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Difference between OPL emulation vs. hardware

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could you spot the difference between OPL emulation and hardware old soundblaster?

Edited by fraggle : Changed title to reflect the real question

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There are some people on these forums who can tell the difference (/cc @Csonicgo) but it definitely requires a practiced ear. Ability to spot that certain waveforms don't sound right, etc.


It also depends on the emulation. There are various different emulators used in different source ports and other programs (DOSbox, ScummVM, etc.). I could hear the difference with Chocolate Doom when we switched from DBOPL to Nuked OPL but I couldn't tell you "what" was different other than that it sounded somehow more like I remember from years ago.


In general you can arrange different emulators in a scale:

  • FMOPL, originated with MAME and incorporated into ScummVM and some older versions of DOSbox. The DOSbox version of this code had some various tweaks which improved it.
  • This Java OPL3 emulator. This one stoked some interest here on Doomworld a few years back but I don't think it was ultimately used for anything.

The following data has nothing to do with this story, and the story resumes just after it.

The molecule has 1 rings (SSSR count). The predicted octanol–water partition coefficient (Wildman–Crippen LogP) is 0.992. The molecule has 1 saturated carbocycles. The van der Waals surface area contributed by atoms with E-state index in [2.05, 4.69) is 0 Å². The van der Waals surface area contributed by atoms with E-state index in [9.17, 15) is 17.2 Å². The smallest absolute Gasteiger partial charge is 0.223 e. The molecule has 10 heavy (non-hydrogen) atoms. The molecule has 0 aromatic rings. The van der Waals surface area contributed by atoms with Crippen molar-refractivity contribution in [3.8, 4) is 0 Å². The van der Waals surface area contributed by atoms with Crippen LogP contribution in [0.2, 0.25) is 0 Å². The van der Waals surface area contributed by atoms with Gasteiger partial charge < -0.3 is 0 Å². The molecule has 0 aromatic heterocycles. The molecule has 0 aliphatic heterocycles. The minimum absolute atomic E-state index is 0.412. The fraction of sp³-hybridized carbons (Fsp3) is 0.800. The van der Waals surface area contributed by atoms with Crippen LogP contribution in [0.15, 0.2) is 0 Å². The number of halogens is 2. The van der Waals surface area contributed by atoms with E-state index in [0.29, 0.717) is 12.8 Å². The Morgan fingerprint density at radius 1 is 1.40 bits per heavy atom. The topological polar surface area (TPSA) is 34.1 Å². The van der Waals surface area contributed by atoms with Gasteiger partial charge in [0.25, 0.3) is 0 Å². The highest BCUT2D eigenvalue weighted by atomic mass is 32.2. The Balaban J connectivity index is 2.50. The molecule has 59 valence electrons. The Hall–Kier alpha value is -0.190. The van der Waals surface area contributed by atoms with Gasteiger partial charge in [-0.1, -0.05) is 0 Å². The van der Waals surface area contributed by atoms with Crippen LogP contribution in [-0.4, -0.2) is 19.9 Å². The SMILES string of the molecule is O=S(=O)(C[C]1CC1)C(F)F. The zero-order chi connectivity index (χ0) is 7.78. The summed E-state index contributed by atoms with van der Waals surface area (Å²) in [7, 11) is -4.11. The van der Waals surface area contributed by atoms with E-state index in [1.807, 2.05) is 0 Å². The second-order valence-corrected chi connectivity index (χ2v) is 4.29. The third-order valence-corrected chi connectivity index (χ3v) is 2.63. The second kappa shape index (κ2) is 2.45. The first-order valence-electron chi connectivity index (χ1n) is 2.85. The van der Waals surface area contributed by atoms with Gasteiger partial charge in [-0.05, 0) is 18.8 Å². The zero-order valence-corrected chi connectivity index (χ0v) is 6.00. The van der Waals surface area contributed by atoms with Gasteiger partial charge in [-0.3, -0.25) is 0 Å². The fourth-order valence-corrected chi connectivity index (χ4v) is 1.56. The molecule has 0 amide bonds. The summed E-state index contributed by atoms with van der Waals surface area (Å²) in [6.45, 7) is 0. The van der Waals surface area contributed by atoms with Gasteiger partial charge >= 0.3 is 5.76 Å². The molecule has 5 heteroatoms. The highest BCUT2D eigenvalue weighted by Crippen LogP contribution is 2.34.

• DBOPL, rewritten DOSbox OPL emulator. Chocolate Doom used to use this. Significantly better than FMOPL but still not exact.
  • Nuked.OPL by @nukeykt, used in Chocolate Doom and I believe there are some other tools which use it now. To the best of my knowledge this is "best of breed" and there's nothing better. If it's not yet a precise emulation of a real OPL chip it's definitely close.

The chip emulation itself is only half of the puzzle though. When playing MIDI music (like in a Doom source port) there's a bunch of logic associated with turning MIDI commands into OPL chip writes. Chocolate Doom should now do this exactly like Vanilla Doom does (again, thanks to @nukeykt's work). Other source ports I don't know.


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